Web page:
After the 2011 season the Red Sox management were scrambling. They were in the midst of the Chicken’n’Beer scandal. After a horrendous final month that saw them blow their lead in the AL East and eventually miss the playoffs many people saw change coming at every level. But worst of all (and trust me it was bad) David Ortiz was going to free agency. Ortiz had hit .309 with a .398 OBP and 29 HR. Even with those numbers he was going to turn 36 and many speculated that Boston would move on from their aging superstar even though Ortiz’s remarkable clutch hits still sat at the forefront of the psyche for Red Sox nation. Finally on Dec 7th 2011 the Red Sox and Ortiz worked out a deal and in this year 2016 we will watch him take one final lap around the MLB as a member of the Boston Red Sox; the way it should be.
This is not an ode to Big Papi (though that may come). This is about Jose Bautista. Even more importantly this is about Toronto Blue Jays fans desire to hold on to a player till the end (just once, please! ffs!). Over the past 25 years a handful of great baseball players graced the Skydome with their presence; Robbie Alomar came early in his career but bolted for the booming free agent market of the 90’s the first chance he got. Then came Delgado followed by Halladay, two immense (borderline HOF) talents that were both destined to depart in their early 30’s due to a consistently mediocre Jays organization from 2000-09. Now with Jose Bautista on the brink of free agency, Blue Jays fans are once again faced with the proposition of losing the face of their franchise – before he retires, again.
Many parallels can be drawn from what took place in 2011 in Boston (though the Blue Jays aren’t in as much turmoil, even with the fumbled departure of AA and Beeston). In both situations you have new GM’s negotiating a contract with an aging star and fan favorite for years 36 and beyond. In both cases the teams have talented and balanced line ups, so as much as fans would mourn the prospect, it is not unfeasible for management to decide not to invest in an aging star. Finally both players have contributed not just at a sustained star level over several years but gotten some of the most clutch and iconic hits in franchise history.
In the end Ortiz ended up back with the Red Sox not because Boston gave him more money than anyone else would, but because he wanted to. The team and Ortiz – in a rather unorthodox way – agreed to arbitration on a one year deal while still trying to work out a multi-year deal. Thus ensuring both sides, no matter what Big Papi was commuting to Fenway in 2012. Since then Ortiz has played 4 years in Beantown, and resigned two more times and has earned only 3.5 million more a season (before incentives) than his 12.5 million he made in 2011, before his brief stint as a free agent.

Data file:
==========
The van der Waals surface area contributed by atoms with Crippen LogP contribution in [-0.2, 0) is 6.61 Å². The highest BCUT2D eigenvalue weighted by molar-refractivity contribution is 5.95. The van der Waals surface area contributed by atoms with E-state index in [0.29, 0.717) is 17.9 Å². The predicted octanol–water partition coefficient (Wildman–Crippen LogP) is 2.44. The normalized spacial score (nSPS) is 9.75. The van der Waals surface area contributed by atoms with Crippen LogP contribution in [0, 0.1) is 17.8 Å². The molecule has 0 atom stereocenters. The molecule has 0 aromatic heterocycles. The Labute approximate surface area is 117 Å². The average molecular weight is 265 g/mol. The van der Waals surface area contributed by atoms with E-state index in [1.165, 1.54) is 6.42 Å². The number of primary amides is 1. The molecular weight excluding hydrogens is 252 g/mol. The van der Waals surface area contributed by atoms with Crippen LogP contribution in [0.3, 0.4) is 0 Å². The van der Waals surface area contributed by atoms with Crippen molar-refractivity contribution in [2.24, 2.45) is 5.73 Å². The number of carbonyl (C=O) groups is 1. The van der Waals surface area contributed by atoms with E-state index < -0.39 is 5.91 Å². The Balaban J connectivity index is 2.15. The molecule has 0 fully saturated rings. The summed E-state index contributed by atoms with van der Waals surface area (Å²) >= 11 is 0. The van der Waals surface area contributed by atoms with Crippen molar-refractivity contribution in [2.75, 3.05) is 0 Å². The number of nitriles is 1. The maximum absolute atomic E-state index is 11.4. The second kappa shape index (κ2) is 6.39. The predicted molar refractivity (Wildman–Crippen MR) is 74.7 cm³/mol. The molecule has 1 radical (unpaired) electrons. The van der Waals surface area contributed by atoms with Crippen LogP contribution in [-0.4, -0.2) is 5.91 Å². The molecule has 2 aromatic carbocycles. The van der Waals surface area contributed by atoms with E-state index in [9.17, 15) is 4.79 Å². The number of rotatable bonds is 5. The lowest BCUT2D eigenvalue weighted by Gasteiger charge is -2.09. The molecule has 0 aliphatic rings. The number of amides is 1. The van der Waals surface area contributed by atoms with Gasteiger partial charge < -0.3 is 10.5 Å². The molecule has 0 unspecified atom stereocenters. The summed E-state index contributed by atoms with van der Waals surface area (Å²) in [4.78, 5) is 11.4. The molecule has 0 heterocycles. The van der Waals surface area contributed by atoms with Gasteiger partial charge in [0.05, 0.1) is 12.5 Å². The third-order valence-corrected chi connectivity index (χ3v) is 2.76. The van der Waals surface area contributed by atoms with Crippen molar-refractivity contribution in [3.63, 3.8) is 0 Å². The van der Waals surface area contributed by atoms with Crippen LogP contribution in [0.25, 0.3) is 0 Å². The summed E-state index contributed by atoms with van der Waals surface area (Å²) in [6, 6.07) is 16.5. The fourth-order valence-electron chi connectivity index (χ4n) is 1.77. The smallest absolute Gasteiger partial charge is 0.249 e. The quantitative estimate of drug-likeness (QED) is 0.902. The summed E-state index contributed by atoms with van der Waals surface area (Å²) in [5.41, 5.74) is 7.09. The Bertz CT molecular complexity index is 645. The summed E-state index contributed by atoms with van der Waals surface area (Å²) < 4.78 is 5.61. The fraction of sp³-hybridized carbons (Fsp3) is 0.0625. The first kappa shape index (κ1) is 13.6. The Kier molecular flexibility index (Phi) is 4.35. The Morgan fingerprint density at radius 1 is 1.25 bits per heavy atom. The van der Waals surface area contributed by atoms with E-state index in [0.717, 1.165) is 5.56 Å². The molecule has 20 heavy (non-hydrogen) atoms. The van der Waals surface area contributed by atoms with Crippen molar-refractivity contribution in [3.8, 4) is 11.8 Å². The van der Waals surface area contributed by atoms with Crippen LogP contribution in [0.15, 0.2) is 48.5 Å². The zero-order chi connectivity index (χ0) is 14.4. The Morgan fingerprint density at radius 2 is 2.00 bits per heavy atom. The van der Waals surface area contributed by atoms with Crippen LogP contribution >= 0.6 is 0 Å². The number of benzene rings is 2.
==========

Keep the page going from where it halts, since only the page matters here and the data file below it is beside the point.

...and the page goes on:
Now we pray that both the Blue Jays new General Presidentanager Shapiro and more importantly Joey Bats (who is very friendly of Ortiz by the way) can look back on what took place in 2011 and try to make the same thing happen here. Both team and player agreed to a compromise and ensured a crowd pleasing legacy. Basically a win-win for both sides (something Toronto fans aren’t used to). Keep in mind Ortiz did get paid. He may have only received a small raise in base salary (12.5-16 million 2011-2015), but the contracts he signed since age 36 have been filled with incentives, bonuses and rewards for hitting milestones, making his earnings far greater than whats reported. This incentive laden approach into the late late years of a players career is exactly what the Blue Jays front office should looking at when signing Bautista – once again the same as Ortiz – a late bloomer whose power and production seem to be aging well.
This could provide the team with a little bit more room and flexibility, especially if Bautista has injury problems or sharply declines. It provides Bautista with not just a modest raise but a chance to earn more than Tulo and Martin if he stays healthy and produces at a high level. Looking at the free agent market and remembering everything we just learned. Would it be feasible for Jose and the Blue Jays to agree to a 2 year 36 million dollar incentive filled deal – maybe with a 3rd year vesting option? Many would say that’s nuts and even at 36 Bautista will definitely get much much more guaranteed money but this is the exact kind of deal Boston and Ortiz have put together – twice!
Don’t get me wrong, Jose Bautista is going to get paid a lot of money and I don’t care how much they pay him, as long as he is a Blue Jay.
Ever since Jose Bautista smashed 54 HR’s in 2010, his presence filled the hole left in the hearts of Blue Jays fans by Roy Halladay, and with one swing of the bat against Texas, branded himself deeply into the psyche of a new generation of Canadian baseball fans. To us Blue Jay fans that have been here before, we look forward with caution. Warning the next generation that although we have witnessed the stars – Ripken Jr., Jeter, Rivera, and now Ortiz – take one last lap with their rightful teams, that kinda thing doesn’t happen in Toronto. We are trained to see our sports stars shipped away for prospects or leaving us to finish their careers where they have a shot at winning (don’t get me started on Sundin!). But now with a solid team and the chance to continue to succeed fans should be screaming just once can we watch someone till the end? Can we stand and applaud them as they leave the field as a player one last time in Blue and White, not Red, not Orange (god forbid Pin Stripes!)? The only real question here is whether BOTH sides are committed to ensuring Bautista’s storybook career ends where it took off? If they are then it will happen, no matter how many variables. David Ortiz and the Red Sox proved it.